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Nonprofit Leaders 2min read

Nonprofit Donations: Holiday Giving Makes Your Year

The final quarter of the year is the best for raising donations. Nonprofit workers are well aware of this fact.

Anecdotal evidence is one thing, but the numbers back up this perception:

Donors give 24% of their annual nonprofit donations between Thanksgiving and New Year’s Day (Indiana University Center on Philanthropy 2012 Study)

About half of nonprofits receive over 25% of annual donations between October and December (Winter 2011 Nonprofit Fundraising Survey)

We know that donations increase around the holidays, but why? What exactly causes this sharp increase in giving?

Publicity for Nonprofit Donations

Beginning in November, volunteers dressed like Santa Claus pepper the streets. Fundraising ads appear on every TV channel. Acts of kindness spread like wildfire.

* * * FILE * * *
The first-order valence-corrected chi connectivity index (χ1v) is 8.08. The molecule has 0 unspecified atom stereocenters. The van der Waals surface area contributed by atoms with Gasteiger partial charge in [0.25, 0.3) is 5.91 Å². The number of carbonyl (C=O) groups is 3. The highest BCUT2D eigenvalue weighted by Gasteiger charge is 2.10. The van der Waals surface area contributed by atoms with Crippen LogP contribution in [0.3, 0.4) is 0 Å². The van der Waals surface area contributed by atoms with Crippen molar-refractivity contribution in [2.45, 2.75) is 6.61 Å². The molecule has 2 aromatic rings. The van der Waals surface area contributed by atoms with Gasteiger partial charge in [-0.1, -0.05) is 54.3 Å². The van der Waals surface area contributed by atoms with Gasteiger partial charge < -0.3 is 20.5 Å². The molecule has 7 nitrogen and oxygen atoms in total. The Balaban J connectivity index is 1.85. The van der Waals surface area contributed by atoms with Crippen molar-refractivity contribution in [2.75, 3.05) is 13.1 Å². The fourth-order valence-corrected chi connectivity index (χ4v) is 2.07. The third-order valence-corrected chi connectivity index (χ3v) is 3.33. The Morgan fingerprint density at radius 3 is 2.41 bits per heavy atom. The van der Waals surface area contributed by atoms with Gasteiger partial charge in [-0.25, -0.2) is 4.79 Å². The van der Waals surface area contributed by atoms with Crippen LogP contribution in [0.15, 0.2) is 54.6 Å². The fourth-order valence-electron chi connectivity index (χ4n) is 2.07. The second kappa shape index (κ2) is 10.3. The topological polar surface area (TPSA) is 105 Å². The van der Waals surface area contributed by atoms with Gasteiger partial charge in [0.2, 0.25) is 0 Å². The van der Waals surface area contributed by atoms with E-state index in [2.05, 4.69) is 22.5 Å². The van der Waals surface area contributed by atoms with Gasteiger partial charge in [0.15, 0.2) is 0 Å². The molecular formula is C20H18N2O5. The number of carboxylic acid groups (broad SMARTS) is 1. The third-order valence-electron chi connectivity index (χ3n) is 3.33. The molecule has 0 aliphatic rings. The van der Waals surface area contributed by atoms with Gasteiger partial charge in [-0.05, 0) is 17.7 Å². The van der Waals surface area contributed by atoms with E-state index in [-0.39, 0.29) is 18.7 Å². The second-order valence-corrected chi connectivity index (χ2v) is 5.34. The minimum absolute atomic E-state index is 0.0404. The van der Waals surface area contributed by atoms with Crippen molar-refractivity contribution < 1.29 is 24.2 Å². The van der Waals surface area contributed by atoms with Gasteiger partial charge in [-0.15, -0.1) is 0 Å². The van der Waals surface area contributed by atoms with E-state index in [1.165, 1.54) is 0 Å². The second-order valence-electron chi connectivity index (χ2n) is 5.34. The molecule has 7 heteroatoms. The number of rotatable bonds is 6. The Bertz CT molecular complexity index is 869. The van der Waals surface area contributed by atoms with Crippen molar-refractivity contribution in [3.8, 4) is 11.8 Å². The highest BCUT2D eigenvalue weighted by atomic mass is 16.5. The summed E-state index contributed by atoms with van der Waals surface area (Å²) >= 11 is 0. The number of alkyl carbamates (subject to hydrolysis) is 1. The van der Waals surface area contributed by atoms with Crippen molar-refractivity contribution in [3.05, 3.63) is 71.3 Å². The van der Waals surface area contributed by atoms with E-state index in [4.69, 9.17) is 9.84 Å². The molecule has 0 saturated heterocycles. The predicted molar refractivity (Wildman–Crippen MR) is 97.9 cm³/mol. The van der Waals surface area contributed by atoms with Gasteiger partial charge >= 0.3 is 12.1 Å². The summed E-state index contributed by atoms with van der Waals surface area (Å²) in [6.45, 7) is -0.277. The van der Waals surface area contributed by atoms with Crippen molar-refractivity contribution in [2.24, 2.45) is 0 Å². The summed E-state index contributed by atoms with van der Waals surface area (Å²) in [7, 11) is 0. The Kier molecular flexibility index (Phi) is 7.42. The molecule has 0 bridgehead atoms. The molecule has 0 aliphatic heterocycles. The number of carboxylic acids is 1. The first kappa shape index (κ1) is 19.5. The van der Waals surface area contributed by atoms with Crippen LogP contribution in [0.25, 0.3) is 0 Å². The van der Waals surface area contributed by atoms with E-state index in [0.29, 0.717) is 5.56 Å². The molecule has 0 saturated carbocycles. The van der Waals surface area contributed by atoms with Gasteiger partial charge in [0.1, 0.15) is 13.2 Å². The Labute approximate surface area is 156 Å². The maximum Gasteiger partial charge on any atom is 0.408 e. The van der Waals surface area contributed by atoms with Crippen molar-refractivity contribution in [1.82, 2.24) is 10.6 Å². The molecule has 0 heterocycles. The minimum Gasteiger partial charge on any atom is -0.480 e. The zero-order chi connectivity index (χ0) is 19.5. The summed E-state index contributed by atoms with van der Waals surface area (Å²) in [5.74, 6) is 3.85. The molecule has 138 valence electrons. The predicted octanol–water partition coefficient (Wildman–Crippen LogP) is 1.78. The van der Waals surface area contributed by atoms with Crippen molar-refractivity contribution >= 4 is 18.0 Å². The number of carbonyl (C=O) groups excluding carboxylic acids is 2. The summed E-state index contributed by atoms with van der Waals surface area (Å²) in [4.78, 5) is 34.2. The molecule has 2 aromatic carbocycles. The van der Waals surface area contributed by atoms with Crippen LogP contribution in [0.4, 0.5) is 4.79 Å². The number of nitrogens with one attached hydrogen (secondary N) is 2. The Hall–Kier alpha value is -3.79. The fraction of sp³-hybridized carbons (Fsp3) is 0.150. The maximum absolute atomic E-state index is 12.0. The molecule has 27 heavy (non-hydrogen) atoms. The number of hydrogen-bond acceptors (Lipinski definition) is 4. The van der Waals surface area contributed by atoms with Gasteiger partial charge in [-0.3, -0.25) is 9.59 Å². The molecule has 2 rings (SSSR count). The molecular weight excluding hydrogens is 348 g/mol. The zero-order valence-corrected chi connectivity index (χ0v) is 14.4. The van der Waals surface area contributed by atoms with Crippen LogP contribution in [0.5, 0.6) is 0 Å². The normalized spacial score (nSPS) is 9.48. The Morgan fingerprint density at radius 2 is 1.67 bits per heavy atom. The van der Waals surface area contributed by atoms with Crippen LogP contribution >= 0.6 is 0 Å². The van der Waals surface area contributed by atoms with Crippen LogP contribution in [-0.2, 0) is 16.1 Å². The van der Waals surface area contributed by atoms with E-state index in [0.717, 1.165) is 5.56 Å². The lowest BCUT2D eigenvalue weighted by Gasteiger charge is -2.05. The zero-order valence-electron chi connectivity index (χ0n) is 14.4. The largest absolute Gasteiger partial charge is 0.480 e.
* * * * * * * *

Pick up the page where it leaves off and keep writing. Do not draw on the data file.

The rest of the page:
Giving to charity is widely publicized during the holiday season. The thought of giving back is on everyone’s mind. This awareness goes a long way in driving nonprofit donations.

Holiday Spirit

From October to December, holiday cheer is at an all-time high. Pumpkin spice items hit every restaurant. Stores start selling Christmas decorations. Those bell-ringing Santas appear on every corner.

Along with all of this holiday cheer comes a deeper interest in giving back. Happy people are more likely to give, according to a 2010 survey by the Charities Aid Foundation. When we feel good about life, we are far more likely to make nonprofit donations.

The Gift of Giving

The most common holiday activity is gift giving. Throughout the season, young children look forward to receiving presents. Adults, though, enjoy the act of giving itself. Making people happy feels great, doesn’t it? Making nonprofit donations to charity is just another way to get that gift-giving high.

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About the Author

Allison has a passion for charitable giving and believes that small acts of kindness can make the world a better place. She uses her web content and social media expertise to guide churches and nonprofits through the mobile fundraising process.

Allison Weaver